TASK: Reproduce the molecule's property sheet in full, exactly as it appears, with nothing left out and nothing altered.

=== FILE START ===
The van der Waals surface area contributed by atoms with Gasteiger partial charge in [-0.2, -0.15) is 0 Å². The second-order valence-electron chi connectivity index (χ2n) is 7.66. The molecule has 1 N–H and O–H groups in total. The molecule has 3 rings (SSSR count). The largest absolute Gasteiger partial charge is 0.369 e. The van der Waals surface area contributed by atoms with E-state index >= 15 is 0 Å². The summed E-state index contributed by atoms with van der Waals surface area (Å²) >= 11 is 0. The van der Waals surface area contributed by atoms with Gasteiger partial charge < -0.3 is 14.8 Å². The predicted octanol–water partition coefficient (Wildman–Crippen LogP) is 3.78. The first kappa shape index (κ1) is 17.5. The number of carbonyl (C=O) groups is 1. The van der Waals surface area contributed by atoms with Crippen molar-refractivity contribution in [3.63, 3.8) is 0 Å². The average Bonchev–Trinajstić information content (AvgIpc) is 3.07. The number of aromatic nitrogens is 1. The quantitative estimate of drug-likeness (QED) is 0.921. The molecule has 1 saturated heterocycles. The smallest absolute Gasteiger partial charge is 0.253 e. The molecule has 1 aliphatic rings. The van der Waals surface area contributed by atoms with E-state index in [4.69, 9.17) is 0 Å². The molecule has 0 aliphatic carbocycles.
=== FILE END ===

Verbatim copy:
The van der Waals surface area contributed by atoms with Gasteiger partial charge in [-0.2, -0.15) is 0 Å². The second-order valence-electron chi connectivity index (χ2n) is 7.66. The molecule has 1 N–H and O–H groups in total. The molecule has 3 rings (SSSR count). The largest absolute Gasteiger partial charge is 0.369 e. The van der Waals surface area contributed by atoms with E-state index >= 15 is 0 Å². The summed E-state index contributed by atoms with van der Waals surface area (Å²) >= 11 is 0. The van der Waals surface area contributed by atoms with Gasteiger partial charge < -0.3 is 14.8 Å². The predicted octanol–water partition coefficient (Wildman–Crippen LogP) is 3.78. The first kappa shape index (κ1) is 17.5. The number of carbonyl (C=O) groups is 1. The van der Waals surface area contributed by atoms with Crippen molar-refractivity contribution in [3.63, 3.8) is 0 Å². The average Bonchev–Trinajstić information content (AvgIpc) is 3.07. The number of aromatic nitrogens is 1. The quantitative estimate of drug-likeness (QED) is 0.921. The molecule has 1 saturated heterocycles. The smallest absolute Gasteiger partial charge is 0.253 e. The molecule has 1 aliphatic rings. The van der Waals surface area contributed by atoms with E-state index in [4.69, 9.17) is 0 Å². The molecule has 0 aliphatic carbocycles.